I was 20 when I came to the UK. Idi Amin announced that all the Asians had to leave within 90 days. We were shocked and horrified. We didn’t have any experience of living in the UK at all. Having come from a well-to-do family we had to leave everything. Not only did we have to contend with the practical logistics of moving - but also the emotional feelings of separation, uncertainty and of course the threat of violence. We would have to leave our friends and family behind and more importantly all our Ugandan friends and family. It was a terrible feeling.
I was married and two months pregnant with my first child when we came over. It was October and very cold when we arrived. We didn’t know where we were going. When we arrived at the airport we were given warm coats by the Red Cross. We ended up in a camp in Yeovil, Somerset. Next day we were called in the Office and were given £2.20 benefit and, being literally penniless, we accepted the money but looking at the money in our hands, we felt bad. From a prosperous background, we felt we were being treated as beggars.
According to our Hindu beliefs, we must stand on our own two feet, work hard and never ask for money. With this firmly in mind, me and my husband, Hari, came to Cardiff on 3rd November 1972, as we had some family here. My husband went to the job centre the next day and got a job in a restaurant. He wasn’t used to making even a cup of tea in Uganda.
Soon he started working 80 hours a week in a petrol station and saved enough to run his own business. I regard myself as Indian, Welsh, Ugandan and British. I’ve lived in Wales for 40 years now, so I suppose I’d best describe myself as Indian-Welsh.
Britain as a whole is very hospitable; they have accepted so many refugees and given everyone a home and a chance to raise their voice. My children feel British Indian and they are accustomed to both the cultures.
I got an MBE for services to the Hindu and Asian community. When we came from Uganda we were all on the same boat and we were all lost, with no idea where to go. With a little knowledge from speaking English I began being able to help others.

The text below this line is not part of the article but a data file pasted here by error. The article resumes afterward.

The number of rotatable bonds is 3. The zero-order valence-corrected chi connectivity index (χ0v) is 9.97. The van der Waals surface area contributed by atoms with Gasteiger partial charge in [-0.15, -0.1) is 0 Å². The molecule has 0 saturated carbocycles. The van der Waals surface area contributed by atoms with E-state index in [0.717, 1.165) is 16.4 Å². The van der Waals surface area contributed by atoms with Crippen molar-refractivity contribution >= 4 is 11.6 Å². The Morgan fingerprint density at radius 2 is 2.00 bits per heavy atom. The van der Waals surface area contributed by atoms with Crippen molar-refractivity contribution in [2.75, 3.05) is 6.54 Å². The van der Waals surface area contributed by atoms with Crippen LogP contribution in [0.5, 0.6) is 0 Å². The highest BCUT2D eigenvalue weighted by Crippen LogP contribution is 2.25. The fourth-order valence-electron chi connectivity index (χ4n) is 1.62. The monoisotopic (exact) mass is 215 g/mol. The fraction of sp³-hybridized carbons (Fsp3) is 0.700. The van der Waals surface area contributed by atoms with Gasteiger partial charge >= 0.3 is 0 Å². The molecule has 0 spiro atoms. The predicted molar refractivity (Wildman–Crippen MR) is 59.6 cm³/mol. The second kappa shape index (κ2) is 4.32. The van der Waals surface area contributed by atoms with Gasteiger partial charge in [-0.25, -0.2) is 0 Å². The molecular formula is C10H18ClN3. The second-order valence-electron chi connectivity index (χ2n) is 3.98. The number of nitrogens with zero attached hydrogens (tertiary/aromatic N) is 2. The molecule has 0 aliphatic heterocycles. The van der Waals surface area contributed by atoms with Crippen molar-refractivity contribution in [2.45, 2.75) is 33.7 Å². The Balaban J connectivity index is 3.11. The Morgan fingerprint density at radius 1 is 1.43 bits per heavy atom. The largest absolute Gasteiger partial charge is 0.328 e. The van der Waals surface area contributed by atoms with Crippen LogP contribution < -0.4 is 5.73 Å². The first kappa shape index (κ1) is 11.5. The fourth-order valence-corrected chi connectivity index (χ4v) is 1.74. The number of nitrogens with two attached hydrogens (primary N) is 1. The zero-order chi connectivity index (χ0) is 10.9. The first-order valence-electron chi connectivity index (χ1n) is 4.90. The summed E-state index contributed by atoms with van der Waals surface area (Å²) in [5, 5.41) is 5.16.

1980s: Yen Nyeya, came to Britain in 1984 after fleeing political persecution in his native Ghana. Now 54, he is manager of the GHARWEG (Ghana Refugee Welfare Group) and a member of the Refugee Council
When I was at university in Ghana, I was very active in left-wing and democratic organisations that struggled against military dictatorships. After the uprising on 4 June 1979, power was taken by the military. We supported the December 1981 coup, but nine months afterwards there were internal conflicts. I fled to the north, thinking I could return home after two weeks. Some of my friends were jailed for three years without trial. So I fled the country.
I ended up moving between Nigeria, Togo, Burkina Faso ... it was unsafe. So I came to the UK in August 1984, through Gatwick airport, and was detained for four days. I had friends already here, staying in a damp, cold house. The Refugee Council helped us. We got advice and better accommodation.
Ghanaian organisations did not want to help us; they were extremely suspicious, thinking we were revolutionaries. So we formed the Ghana Refugee Welfare Group, with the Refugee Council's help, so that we could support others in the same position.
My son is 24, and has finished degrees in biomedicine and neurosurgery, and my daughter is about to go to university. They come back to Ghana with me frequently, but they don't speak the language – they have south London accents! But my daughter will celebrate Ghana Independence Day, and support Ghana at sport. But when Britain is playing against other countries, I support Britain – except when Ghana is playing! Britain means a lot to me – in my hour of need, I came here and was welcomed.